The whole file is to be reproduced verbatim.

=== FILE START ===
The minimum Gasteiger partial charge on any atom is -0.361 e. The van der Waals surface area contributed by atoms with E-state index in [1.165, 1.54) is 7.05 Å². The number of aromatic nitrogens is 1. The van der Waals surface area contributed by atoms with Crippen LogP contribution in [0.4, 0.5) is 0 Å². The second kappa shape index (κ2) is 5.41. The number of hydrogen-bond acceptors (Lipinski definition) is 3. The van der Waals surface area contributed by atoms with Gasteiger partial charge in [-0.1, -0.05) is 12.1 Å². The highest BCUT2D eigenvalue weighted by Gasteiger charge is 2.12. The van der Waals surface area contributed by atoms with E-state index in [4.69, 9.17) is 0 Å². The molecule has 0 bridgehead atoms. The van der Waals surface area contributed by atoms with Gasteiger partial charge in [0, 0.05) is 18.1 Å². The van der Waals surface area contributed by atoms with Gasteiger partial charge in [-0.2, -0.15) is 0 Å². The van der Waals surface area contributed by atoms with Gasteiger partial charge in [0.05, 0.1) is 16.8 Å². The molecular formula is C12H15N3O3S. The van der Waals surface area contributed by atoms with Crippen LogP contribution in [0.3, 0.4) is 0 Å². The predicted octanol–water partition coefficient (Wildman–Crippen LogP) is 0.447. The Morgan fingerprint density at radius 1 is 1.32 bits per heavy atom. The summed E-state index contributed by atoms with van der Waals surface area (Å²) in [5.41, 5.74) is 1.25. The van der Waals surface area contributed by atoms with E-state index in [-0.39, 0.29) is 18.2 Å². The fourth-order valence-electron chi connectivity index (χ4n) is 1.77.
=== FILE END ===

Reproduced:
The minimum Gasteiger partial charge on any atom is -0.361 e. The van der Waals surface area contributed by atoms with E-state index in [1.165, 1.54) is 7.05 Å². The number of aromatic nitrogens is 1. The van der Waals surface area contributed by atoms with Crippen LogP contribution in [0.4, 0.5) is 0 Å². The second kappa shape index (κ2) is 5.41. The number of hydrogen-bond acceptors (Lipinski definition) is 3. The van der Waals surface area contributed by atoms with Gasteiger partial charge in [-0.1, -0.05) is 12.1 Å². The highest BCUT2D eigenvalue weighted by Gasteiger charge is 2.12. The van der Waals surface area contributed by atoms with E-state index in [4.69, 9.17) is 0 Å². The molecule has 0 bridgehead atoms. The van der Waals surface area contributed by atoms with Gasteiger partial charge in [0, 0.05) is 18.1 Å². The van der Waals surface area contributed by atoms with Gasteiger partial charge in [-0.2, -0.15) is 0 Å². The van der Waals surface area contributed by atoms with Gasteiger partial charge in [0.05, 0.1) is 16.8 Å². The molecular formula is C12H15N3O3S. The van der Waals surface area contributed by atoms with Crippen LogP contribution in [0.3, 0.4) is 0 Å². The predicted octanol–water partition coefficient (Wildman–Crippen LogP) is 0.447. The Morgan fingerprint density at radius 1 is 1.32 bits per heavy atom. The summed E-state index contributed by atoms with van der Waals surface area (Å²) in [5.41, 5.74) is 1.25. The van der Waals surface area contributed by atoms with E-state index in [-0.39, 0.29) is 18.2 Å². The fourth-order valence-electron chi connectivity index (χ4n) is 1.77.